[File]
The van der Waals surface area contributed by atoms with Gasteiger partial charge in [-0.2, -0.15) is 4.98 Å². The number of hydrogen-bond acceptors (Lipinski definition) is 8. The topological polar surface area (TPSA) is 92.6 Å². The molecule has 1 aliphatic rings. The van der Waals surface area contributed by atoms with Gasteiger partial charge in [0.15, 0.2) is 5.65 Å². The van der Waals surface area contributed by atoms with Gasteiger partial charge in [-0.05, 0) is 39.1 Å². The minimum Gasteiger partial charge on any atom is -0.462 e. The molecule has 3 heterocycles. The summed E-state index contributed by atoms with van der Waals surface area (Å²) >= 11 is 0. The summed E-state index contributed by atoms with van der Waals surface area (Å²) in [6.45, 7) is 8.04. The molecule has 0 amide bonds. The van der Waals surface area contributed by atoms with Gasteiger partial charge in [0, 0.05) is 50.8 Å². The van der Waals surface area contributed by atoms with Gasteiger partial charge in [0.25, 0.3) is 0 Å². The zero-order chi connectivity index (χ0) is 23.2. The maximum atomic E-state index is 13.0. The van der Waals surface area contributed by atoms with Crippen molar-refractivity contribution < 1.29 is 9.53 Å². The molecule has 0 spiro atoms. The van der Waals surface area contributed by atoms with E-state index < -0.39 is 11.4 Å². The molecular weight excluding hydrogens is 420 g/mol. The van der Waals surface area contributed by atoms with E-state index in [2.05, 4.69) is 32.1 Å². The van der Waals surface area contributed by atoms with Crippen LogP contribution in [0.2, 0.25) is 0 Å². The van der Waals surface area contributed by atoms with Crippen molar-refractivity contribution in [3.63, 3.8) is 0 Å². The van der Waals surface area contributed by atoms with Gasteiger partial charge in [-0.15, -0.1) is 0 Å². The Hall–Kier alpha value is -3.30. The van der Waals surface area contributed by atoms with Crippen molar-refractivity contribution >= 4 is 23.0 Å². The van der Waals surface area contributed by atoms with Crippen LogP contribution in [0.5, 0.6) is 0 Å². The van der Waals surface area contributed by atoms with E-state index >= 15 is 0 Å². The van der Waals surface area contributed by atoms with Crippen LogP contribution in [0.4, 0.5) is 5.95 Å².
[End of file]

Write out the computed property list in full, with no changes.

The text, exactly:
The van der Waals surface area contributed by atoms with Gasteiger partial charge in [-0.2, -0.15) is 4.98 Å². The number of hydrogen-bond acceptors (Lipinski definition) is 8. The topological polar surface area (TPSA) is 92.6 Å². The molecule has 1 aliphatic rings. The van der Waals surface area contributed by atoms with Gasteiger partial charge in [0.15, 0.2) is 5.65 Å². The van der Waals surface area contributed by atoms with Gasteiger partial charge in [-0.05, 0) is 39.1 Å². The minimum Gasteiger partial charge on any atom is -0.462 e. The molecule has 3 heterocycles. The summed E-state index contributed by atoms with van der Waals surface area (Å²) >= 11 is 0. The summed E-state index contributed by atoms with van der Waals surface area (Å²) in [6.45, 7) is 8.04. The molecule has 0 amide bonds. The van der Waals surface area contributed by atoms with Gasteiger partial charge in [0, 0.05) is 50.8 Å². The van der Waals surface area contributed by atoms with Gasteiger partial charge in [0.25, 0.3) is 0 Å². The zero-order chi connectivity index (χ0) is 23.2. The maximum atomic E-state index is 13.0. The van der Waals surface area contributed by atoms with Crippen molar-refractivity contribution < 1.29 is 9.53 Å². The molecule has 0 spiro atoms. The van der Waals surface area contributed by atoms with E-state index < -0.39 is 11.4 Å². The molecular weight excluding hydrogens is 420 g/mol. The van der Waals surface area contributed by atoms with E-state index in [2.05, 4.69) is 32.1 Å². The van der Waals surface area contributed by atoms with Crippen LogP contribution in [0.2, 0.25) is 0 Å². The van der Waals surface area contributed by atoms with Crippen molar-refractivity contribution in [3.63, 3.8) is 0 Å². The van der Waals surface area contributed by atoms with Gasteiger partial charge in [-0.15, -0.1) is 0 Å². The Hall–Kier alpha value is -3.30. The van der Waals surface area contributed by atoms with Crippen molar-refractivity contribution >= 4 is 23.0 Å². The van der Waals surface area contributed by atoms with Crippen LogP contribution in [0.5, 0.6) is 0 Å². The van der Waals surface area contributed by atoms with E-state index >= 15 is 0 Å². The van der Waals surface area contributed by atoms with Crippen LogP contribution in [0.4, 0.5) is 5.95 Å².